Hip

Latest journal articles about hip arthroplasty and reconstruction from Journal of Arthroplasty, The Bone & Joint Journal, Journal of Bone and Joint Surgery, Clinical Orthopaedics and Related Research, Acta Orthopaedica, Orthopedic Clinics of North, America, Journal of Orthopaedic Surgery and Research, Orthopedics

Related Articles CORR Insights(®): Outcome of One-stage Cementless Exchange for Acute Postoperative Periprosthetic Hip Infection. Clin Orthop Relat Res. 2013 Jul 19; Authors: Manner P PMID: 23868424 [PubMed - as supplied by publisher]Read more... http://www.ncbi.nlm.nih.gov/pubmed/23868424?dopt=Abstract

Related Articles Vitamin D Insufficiency in Patients With THA: Prevalence and Effects on Outcome. Clin Orthop Relat Res. 2013 Jul 19; Authors: Lavernia CJ, Villa JM, Iacobelli DA, Rossi MD Abstract BACKGROUND: The consequences of vitamin D insufficiency in the elderly remain controversial. The prevalence and potential effects of its chronic insufficiency on quality of life and physical function in patients undergoing THA have received little attention. QUESTION/PURPOSES: We determined (1) prevalence of preoperative vitamin D insufficiency in patients undergoing THA and (2) relationships of insufficiency to patient-perceived outcomes (PPOs) and hip scores.

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Related Articles Mid-Term Outcomes in HIV-Positive Patients After Primary Total Hip or Knee Arthroplasty. J Arthroplasty. 2013 Jul 15; Authors: Lin CA, Takemoto S, Kandemir U, Kuo AC Abstract We hypothesized that infection rates following total joint arthroplasty (TJA) in those with the human immunodeficiency virus (HIV) without hemophilia or drug use would be similar to rates in HIV-negative patients. Records at an urban HIV referral hospital were searched for patients who underwent primary total hip and knee arthroplasty from 2003 to 2010. The primary outcome was revision for infection. 372 HIV-negative and 22 HIV-positive TJA patients met inclusion criteria. The HIV-positive group had more deep infections than the HIV-negative group (9.1% v 2.2%, P=0.102). There were no infections in those with AIDS-defining CD4 counts. Those with HIV may have a higher risk of developing a deep infection. A low CD4 count is not an absolute contraindication to TJA in HIV positive patients. PMID: 23867663 [PubMed - as supplied by publisher]Read more... http://www.ncbi.nlm.nih.gov/pubmed/23867663?dopt=Abstract

Related Articles Leaded Eyeglasses Substantially Reduce Radiation Exposure of the Surgeon's Eyes During Acquisition of Typical Fluoroscopic Views of the Hip and Pelvis. J Bone Joint Surg Am. 2013 Jul 17;95(14):1307-11 Authors: Burns S, Thornton R, Dauer LT, Quinn B, Miodownik D, Hak DJ Abstract BACKGROUND: Despite recommendations to do so, few orthopaedists wear leaded glasses when performing operative fluoroscopy. Radiation exposure to the ocular lens causes cataracts, and regulatory limits for maximum annual occupational exposure to the eye continue to be revised downward. METHODS: Using anthropomorphic patient and surgeon phantoms, radiation dose at the surgeon phantom's lens was measured with and without leaded glasses during fluoroscopic acquisition of sixteen common pelvic and hip views. The magnitude of lens dose reduction from leaded glasses was calculated by dividing the unprotected dose by the dose measured behind leaded glasses. RESULTS: On average, the use of leaded glasses reduced radiation to the surgeon phantom's eye by tenfold, a 90% reduction in dose. However, there was widespread variation in the amount of radiation that reached the phantom surgeon's eye among the various radiographic projections we studied. Without leaded glasses, the dose measured at the surgeon's lens varied more than 250-fold among these sixteen different views.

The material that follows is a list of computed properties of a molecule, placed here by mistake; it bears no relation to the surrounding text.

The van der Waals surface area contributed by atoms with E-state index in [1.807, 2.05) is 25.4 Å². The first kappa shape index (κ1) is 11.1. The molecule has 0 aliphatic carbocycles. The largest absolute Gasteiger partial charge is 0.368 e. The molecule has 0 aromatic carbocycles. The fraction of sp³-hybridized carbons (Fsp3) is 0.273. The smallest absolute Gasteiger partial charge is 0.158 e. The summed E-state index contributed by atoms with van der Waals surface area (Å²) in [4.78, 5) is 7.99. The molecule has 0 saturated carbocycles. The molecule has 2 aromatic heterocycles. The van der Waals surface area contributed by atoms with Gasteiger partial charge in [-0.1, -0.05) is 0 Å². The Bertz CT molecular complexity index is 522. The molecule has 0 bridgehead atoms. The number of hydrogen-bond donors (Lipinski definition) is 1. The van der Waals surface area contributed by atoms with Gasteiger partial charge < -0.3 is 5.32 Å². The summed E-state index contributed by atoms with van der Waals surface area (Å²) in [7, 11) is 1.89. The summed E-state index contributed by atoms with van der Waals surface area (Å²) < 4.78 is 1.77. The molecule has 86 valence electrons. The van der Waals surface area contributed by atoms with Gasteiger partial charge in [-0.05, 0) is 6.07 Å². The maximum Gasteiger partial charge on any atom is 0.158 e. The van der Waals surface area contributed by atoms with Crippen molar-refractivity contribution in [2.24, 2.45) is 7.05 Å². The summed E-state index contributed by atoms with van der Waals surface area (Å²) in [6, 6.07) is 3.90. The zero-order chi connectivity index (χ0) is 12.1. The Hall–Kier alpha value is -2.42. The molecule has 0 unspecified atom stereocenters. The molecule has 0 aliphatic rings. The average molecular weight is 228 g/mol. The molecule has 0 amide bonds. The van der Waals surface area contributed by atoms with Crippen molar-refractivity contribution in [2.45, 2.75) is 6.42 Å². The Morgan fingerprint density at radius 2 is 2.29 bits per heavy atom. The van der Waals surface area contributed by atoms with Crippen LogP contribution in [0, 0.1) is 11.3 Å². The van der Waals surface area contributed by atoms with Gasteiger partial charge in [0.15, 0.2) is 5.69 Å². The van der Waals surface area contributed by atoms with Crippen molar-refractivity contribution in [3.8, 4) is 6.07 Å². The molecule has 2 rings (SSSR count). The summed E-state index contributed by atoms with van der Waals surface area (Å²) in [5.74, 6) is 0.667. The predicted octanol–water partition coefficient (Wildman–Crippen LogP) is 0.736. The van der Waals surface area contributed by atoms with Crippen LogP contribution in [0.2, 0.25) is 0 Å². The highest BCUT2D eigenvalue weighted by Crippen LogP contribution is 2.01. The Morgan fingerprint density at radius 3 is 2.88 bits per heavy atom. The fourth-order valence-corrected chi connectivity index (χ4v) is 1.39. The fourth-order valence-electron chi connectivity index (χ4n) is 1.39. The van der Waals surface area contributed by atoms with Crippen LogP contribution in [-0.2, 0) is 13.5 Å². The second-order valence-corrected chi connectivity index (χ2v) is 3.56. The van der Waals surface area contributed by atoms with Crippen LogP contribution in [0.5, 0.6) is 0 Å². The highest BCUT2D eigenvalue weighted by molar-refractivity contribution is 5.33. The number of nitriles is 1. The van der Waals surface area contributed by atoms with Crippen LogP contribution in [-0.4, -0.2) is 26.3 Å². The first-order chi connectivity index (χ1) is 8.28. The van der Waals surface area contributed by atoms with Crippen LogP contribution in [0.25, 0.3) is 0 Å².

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Related Articles Cost-effectiveness of low-molecular-weight heparin compared with aspirin for prophylaxis against venous thromboembolism after total joint arthroplasty. J Bone Joint Surg Am. 2013 Jul 17;95(14):1256-64 Authors: Schousboe JT, Brown GA Abstract BACKGROUND: There is controversy regarding the most appropriate strategy to prevent venous thromboembolism following total joint arthroplasty. Our objective was to estimate the lifetime costs, quality-adjusted life-years (QALYs), and costs per QALY gained using low-molecular-weight heparin compared with low-dose aspirin for two weeks after total knee or total hip arthroplasty in patients with no history of venous thromboembolism. METHODS: We used a Markov cohort model with health states of healthy after surgery, no postphlebitic syndrome after venous thromboembolism, postphlebitic syndrome after venous thromboembolism, and survival after intracranial hemorrhage to compare treatment with low-molecular-weight heparin or aspirin (160 mg) for fourteen days after total knee arthroplasty or total hip arthroplasty in patients with an age of fifty-five, sixty, sixty-five, seventy, seventy-five, eighty, or eighty-five years. We estimated lifetime costs, QALYs gained, and costs per QALY gained for both strategies, and applied a cost-effectiveness threshold of $100,000 (2010 U.S. dollars) per QALY gained.

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Related Articles CORR Insights(®): Adverse Local Tissue Reaction Associated With a Modular Hip Hemiarthroplasty. Clin Orthop Relat Res. 2013 Jul 17; Authors: Incavo SJ PMID: 23861049 [PubMed - as supplied by publisher]Read more... http://www.ncbi.nlm.nih.gov/pubmed/23861049?dopt=Abstract